Today Tim Bray asks how many people are really members of the a club that’s hard to succinctly describe:
In March, I gave a keynote at Web Design World in San Francisco. Frankly, it did not go that well; in particular, the crowd didn’t laugh at my jokes. Here’s one of them, more or less: “Being a Web Guy at Sun is a little intimidating. At high level strategy meetings the Chip Guys talk about what they’ll be shipping in 2009, and both the OS Guys and Java Guys talk about things a year or two out. As for us Web Guys, well… three weeks ago, I didn’t know that Twitter would become the Hot New Thing.”
It became apparent that most of them hadn’t heard of Twitter. The same joke (I’m a slow learner) fell flat at a meeting of University IT and Computer Science people a week later in Calgary. So let’s take this as evidence of the insularity and smallness—and, perhaps, unimportance—of the Internet In-crowd.
Jon Udell weighs in with the following:
What’s more, I believe this tribe is, over time, growing farther away from the rest of the world. That’s happening for an interesting and important reason, which is that the tools we are building and using are accelerating our ability to build and use more of these tools. It’s a virtuous cycle in that sense, and it’s the prototype for methods of Net-enabled collaboration that can apply to everyone.
But for the most part, we’re not crossing the chasm with this stuff. I’ve thought, written, and spoken a lot about this issue lately. It’s why I’m reaching out to public radio, why I’ve been speaking at conferences other than the ones frequented by my geek tribe, and why I am working for a company whose products reach hundreds of millions of people.
I’ve often thought about this. Let’s say you’re a software developer who reads weblogs that pertain to your profession, and tries to keep up with the latest advances in platforms, techniques, and so forth. That alone puts you in a very small minority of the overall community of developers, to say nothing of the public at large. I am consistently stunned when I talk to Java developers who don’t know anything about ORM frameworks, the MVC pattern, refactoring, or test driven development. And yet the truth is that they make up the vast majority of our profession.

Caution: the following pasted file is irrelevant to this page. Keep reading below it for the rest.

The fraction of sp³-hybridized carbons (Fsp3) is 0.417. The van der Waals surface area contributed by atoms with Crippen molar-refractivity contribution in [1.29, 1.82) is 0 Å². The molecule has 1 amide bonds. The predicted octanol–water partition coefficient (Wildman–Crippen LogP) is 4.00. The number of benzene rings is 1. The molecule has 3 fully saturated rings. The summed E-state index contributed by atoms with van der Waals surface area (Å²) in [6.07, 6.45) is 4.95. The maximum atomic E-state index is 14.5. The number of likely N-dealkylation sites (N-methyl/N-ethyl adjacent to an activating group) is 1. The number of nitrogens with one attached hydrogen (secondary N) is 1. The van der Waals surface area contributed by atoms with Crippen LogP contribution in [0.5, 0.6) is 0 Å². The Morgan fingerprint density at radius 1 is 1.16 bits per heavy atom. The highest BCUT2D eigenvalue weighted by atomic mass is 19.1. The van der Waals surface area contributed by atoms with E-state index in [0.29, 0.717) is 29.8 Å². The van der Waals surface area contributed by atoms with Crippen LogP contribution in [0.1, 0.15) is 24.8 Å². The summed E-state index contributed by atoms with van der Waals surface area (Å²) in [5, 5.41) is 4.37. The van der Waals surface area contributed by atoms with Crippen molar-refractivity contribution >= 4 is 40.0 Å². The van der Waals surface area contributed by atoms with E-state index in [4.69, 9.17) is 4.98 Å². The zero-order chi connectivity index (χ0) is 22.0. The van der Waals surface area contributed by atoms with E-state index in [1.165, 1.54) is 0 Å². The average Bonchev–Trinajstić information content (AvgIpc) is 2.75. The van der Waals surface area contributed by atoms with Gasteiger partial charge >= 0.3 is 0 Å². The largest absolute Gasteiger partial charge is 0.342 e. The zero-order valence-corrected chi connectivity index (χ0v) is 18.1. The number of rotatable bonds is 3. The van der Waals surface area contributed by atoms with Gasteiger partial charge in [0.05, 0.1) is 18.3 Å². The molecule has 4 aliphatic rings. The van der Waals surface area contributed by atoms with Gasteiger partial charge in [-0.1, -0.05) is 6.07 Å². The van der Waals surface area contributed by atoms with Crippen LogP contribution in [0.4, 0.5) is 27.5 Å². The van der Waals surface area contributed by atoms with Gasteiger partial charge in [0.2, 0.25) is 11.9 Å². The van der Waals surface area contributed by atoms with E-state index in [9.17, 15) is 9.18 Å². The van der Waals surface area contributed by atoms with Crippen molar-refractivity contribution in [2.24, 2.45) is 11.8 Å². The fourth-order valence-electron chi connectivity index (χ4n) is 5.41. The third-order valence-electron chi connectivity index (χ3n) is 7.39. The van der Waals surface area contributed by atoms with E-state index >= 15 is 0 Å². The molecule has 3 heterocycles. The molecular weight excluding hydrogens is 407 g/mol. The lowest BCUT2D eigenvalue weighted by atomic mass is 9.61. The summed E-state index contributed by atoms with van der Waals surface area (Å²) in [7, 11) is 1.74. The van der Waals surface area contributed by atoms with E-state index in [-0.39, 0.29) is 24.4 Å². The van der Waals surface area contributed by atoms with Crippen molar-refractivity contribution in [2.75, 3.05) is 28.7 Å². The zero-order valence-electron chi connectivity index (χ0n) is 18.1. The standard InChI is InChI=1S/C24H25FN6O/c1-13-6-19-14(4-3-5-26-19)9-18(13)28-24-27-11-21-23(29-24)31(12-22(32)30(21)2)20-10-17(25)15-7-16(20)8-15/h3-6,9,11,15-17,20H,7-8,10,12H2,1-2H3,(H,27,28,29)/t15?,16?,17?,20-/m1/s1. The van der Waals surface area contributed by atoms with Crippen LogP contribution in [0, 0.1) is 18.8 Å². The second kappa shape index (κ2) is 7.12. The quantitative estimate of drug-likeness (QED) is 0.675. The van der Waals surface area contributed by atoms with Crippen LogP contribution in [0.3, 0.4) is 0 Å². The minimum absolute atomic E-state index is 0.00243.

In my world, Ruby on Rails is this huge thing that everybody has been talking about for the past couple of years. In the wider world of software development, it’s barely a blip on the radar. There are probably ten times more people using Fortran or Cobol at work than there are using Ruby.
It kind of stuns me that there are so many people out there who do essentially the same work I do and yet are completely unaware of the tools and resources that I think are necessary to stay up to speed.
I’ll say that I agree with Tim that the club is small, but not that it’s unimportant. People in this club are defining the future of information technology, and the rest of the club is evangelizing that future, mostly by accident. And I agree with Jon that we could be doing a better job.